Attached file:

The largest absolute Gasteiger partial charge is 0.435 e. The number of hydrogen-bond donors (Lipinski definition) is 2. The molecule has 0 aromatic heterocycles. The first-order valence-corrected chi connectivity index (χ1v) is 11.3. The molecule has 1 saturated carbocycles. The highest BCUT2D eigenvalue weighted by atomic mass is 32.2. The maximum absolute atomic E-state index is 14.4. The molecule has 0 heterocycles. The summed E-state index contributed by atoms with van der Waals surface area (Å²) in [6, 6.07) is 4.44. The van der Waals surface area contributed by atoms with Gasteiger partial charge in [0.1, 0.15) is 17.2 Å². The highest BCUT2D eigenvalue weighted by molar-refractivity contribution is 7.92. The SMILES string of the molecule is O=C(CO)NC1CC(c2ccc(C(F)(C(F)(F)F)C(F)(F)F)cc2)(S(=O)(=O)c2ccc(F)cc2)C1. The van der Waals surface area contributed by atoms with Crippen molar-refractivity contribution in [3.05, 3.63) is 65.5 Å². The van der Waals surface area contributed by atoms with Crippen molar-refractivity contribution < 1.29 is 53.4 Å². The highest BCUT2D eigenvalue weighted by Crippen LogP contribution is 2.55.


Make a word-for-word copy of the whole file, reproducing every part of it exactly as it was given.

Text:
The largest absolute Gasteiger partial charge is 0.435 e. The number of hydrogen-bond donors (Lipinski definition) is 2. The molecule has 0 aromatic heterocycles. The first-order valence-corrected chi connectivity index (χ1v) is 11.3. The molecule has 1 saturated carbocycles. The highest BCUT2D eigenvalue weighted by atomic mass is 32.2. The maximum absolute atomic E-state index is 14.4. The molecule has 0 heterocycles. The summed E-state index contributed by atoms with van der Waals surface area (Å²) in [6, 6.07) is 4.44. The van der Waals surface area contributed by atoms with Gasteiger partial charge in [0.1, 0.15) is 17.2 Å². The highest BCUT2D eigenvalue weighted by molar-refractivity contribution is 7.92. The SMILES string of the molecule is O=C(CO)NC1CC(c2ccc(C(F)(C(F)(F)F)C(F)(F)F)cc2)(S(=O)(=O)c2ccc(F)cc2)C1. The van der Waals surface area contributed by atoms with Crippen molar-refractivity contribution in [3.05, 3.63) is 65.5 Å². The van der Waals surface area contributed by atoms with Crippen molar-refractivity contribution < 1.29 is 53.4 Å². The highest BCUT2D eigenvalue weighted by Crippen LogP contribution is 2.55.